Busoni, Ferruccio


Busoni, Ferruccio

Suite from “Die Brautwahl” Op. 45

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Ferruccio Benvenuto Busoni – Orchestral Suite from »Die Brautwahl« Op. 45

(b. Empoli, 1 April 1866 — d. Berlin, 27 July 1924)

I Ghostly Music. Allegretto moderato – Al galoppo – Con fuoco p. 1
II Lyrical Music. Andante amoroso p. 25
III Mystic Music. Sostenutissimo – Andante mistico – Andantino – Tempo di Valse lento p. 44
IV Hebrew Music. Andante sostenuto in modo giudaïco – Fast and wild – Tempo I p. 57
V Joyous Music. Allegro – Presto p. 77

In 1905 Ferrucio Busoni wrote the first draft of the libretto of his opera Die Brautwahl, taking the name from the first novel (Der Einsiedler Serapion) of E.T.A Hoffmann‘s collection of novellas, Die Serapionsbrüder. These tales of Hoffmann are based on stories dating from 16th century Berlin about Lippold the master coin-maker and Leonhard Thurnheisser the goldsmith, and provide a link to Shakespeare‘s Merchant of Venice; the Brautwahl, or bridal choice, being made by means of a ceremonial trial with caskets. Busoni‘s action centres around Leonhard, as the good magician, and Manasse – who is reminiscent of Shylock – as his evil counterpart. Hoffmann transcends the element of time, Busoni achieving this by musical quotations and excursions into a contemporary transcendental style. Busoni himself believed for some time at least that he was the very reincarnation of Hoffmann, who in the opera is thinly disguised as the real Leonhard.
Busoni published the first version of the libretto in Trieste in 1906, at the same time as the libretto to Der mächtige Zauberer, which was never set to music. His revolutionary Entwurf einer neuen Ästhetik der Tonkunst went to press the same year. The opera itself was not finished, however, until 1911. And no sooner had Busoni negotiated the first performance of the work with the Stadt-Theater in Hamburg, with Harmonie-Verlag as publishers, than the publishing house went into liquidation. Busoni himself financed the costs of publishing the performance material, which were huge: the manuscript score of this three hour opera runs to 883 pages. The premiere took place in Hamburg on 13th April 1912, and was conducted by Gustav Brecher. Elisabeth Schumann was cast as Albertine, who in the opera is wooed by three suitors. The work met with a lukewarm reception and was torn to shreds by the critics, not least due to its excessive length. This reflects Busoni‘s slavish adherence to the text and, despite all the brilliance and originality of the opera, his inexperience with musical drama.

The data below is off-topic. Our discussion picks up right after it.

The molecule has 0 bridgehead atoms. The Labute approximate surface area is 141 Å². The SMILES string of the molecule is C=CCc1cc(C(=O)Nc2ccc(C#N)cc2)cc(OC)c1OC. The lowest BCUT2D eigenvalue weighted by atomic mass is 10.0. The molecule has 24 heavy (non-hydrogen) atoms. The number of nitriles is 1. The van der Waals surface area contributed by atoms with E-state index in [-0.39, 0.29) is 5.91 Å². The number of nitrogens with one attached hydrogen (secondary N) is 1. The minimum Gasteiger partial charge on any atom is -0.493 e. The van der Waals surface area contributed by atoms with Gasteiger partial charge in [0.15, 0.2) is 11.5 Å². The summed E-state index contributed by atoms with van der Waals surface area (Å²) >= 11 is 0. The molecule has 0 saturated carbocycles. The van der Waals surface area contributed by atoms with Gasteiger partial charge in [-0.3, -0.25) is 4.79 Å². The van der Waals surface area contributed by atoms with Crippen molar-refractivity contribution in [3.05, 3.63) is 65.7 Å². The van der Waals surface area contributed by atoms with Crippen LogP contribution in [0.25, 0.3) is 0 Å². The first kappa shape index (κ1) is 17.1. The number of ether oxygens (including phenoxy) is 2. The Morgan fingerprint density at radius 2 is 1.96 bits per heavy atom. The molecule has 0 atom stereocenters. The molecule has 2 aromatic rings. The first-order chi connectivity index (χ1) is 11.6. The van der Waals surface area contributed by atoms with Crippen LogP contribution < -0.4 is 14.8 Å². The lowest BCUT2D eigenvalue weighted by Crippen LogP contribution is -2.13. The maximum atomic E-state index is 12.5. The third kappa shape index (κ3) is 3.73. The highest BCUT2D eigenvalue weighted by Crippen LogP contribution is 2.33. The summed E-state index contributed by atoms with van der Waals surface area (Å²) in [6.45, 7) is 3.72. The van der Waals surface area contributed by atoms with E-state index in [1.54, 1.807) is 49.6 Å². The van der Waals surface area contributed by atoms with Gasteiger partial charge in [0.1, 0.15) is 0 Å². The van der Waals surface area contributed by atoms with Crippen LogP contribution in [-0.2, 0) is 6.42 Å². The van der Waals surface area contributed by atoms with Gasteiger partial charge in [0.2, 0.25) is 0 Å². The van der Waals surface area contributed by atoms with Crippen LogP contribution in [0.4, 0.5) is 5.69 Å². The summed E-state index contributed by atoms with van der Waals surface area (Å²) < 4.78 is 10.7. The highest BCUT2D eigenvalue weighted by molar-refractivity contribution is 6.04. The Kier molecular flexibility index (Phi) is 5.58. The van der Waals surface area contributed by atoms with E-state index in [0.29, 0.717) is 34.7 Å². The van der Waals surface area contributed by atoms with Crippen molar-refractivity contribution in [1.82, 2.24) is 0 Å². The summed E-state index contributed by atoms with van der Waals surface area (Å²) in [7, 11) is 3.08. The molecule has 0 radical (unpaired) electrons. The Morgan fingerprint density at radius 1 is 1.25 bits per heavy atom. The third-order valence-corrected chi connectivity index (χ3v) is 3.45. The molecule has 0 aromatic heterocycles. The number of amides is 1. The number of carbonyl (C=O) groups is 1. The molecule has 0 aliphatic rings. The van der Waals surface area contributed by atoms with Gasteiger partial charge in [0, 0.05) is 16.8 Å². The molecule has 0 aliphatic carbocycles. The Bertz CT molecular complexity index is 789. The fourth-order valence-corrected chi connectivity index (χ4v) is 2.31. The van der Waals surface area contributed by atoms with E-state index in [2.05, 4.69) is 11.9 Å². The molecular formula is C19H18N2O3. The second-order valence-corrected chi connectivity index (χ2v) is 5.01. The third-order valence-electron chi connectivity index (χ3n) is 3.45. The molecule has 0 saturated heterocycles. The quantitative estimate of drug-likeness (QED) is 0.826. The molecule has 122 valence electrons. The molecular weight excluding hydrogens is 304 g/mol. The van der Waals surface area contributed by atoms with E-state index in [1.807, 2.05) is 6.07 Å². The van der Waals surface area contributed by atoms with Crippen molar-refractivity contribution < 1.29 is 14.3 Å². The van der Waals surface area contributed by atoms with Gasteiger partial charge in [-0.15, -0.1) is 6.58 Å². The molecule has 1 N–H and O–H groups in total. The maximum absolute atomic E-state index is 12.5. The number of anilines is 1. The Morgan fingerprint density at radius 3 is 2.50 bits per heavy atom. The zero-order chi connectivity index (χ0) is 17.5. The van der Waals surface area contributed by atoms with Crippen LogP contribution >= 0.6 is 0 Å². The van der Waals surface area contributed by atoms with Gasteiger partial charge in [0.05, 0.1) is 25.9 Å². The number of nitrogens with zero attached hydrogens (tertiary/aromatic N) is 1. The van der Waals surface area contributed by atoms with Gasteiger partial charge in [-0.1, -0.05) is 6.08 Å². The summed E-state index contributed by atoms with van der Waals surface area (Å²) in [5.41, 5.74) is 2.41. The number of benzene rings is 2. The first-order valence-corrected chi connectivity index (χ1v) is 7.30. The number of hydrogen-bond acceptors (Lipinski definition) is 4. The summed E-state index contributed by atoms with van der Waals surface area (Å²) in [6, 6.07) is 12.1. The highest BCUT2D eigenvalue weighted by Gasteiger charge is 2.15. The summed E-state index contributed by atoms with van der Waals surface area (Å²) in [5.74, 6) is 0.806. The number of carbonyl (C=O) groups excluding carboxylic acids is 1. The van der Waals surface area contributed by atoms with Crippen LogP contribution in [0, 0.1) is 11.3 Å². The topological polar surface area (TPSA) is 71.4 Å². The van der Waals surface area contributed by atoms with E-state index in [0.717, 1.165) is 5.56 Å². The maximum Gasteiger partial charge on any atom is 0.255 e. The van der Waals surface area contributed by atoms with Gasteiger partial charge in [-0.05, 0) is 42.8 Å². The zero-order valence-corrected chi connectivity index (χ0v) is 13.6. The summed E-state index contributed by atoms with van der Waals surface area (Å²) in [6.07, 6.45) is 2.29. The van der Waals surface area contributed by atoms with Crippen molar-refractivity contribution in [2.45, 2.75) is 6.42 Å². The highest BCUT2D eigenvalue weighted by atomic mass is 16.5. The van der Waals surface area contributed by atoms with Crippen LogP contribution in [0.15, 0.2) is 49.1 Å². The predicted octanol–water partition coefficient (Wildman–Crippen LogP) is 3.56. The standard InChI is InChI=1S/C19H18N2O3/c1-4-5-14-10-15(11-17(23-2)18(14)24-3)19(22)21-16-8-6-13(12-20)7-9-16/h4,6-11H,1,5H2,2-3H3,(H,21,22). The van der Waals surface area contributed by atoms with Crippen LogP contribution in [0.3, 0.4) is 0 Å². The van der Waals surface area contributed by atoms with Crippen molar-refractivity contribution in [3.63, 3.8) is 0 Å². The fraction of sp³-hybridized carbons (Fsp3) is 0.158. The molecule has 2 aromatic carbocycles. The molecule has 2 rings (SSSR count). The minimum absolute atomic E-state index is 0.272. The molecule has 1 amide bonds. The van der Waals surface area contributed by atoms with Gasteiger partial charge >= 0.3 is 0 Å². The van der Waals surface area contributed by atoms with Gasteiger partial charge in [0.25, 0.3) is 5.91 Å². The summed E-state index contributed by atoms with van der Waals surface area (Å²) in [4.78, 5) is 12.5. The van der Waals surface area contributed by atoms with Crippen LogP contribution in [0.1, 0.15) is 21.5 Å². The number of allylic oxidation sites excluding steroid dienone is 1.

In an attempt to recover from great financial loss, Busoni decided to make an orchestral suite from Die Brautwahl, published here for the first time in study format. It consists of five pieces of symbolic intent, ones that exhibit a high degree of integration with each other and which transcend the limits of the stage drama. (Further details may be found in Hugo Leichtentritt‘s introduction to the first edition, published with the composer‘s approval.) The suite was completed in August 1912 and performed for the first time at the Beethoven Saal, Berlin, by the Berlin Philharmonic Orchestra on 3rd January 1913; the conductor was Oskar Fried. Published by Breitkopf und Härtel, Leipzig, in 1917, the Brautwahl Suite Op. 45 remains rarely performed and has never been really popular; its high-minded, introspective mysticism steers nevertheless well clear of effect for its own sake and its typically imaginative formal range identifies the suite as one of Busoni‘s most important orchestral works.
Translation: Jonathan Price

For performance materials please contact the publisher Breitkopf & Härtel, Wiesbaden (www.breitkopf.de).

Reprint of a copy held by the archives of the Musikbibliothek in the Münchner Stadtbibliothek.

Deutsches Vorwort > HERE

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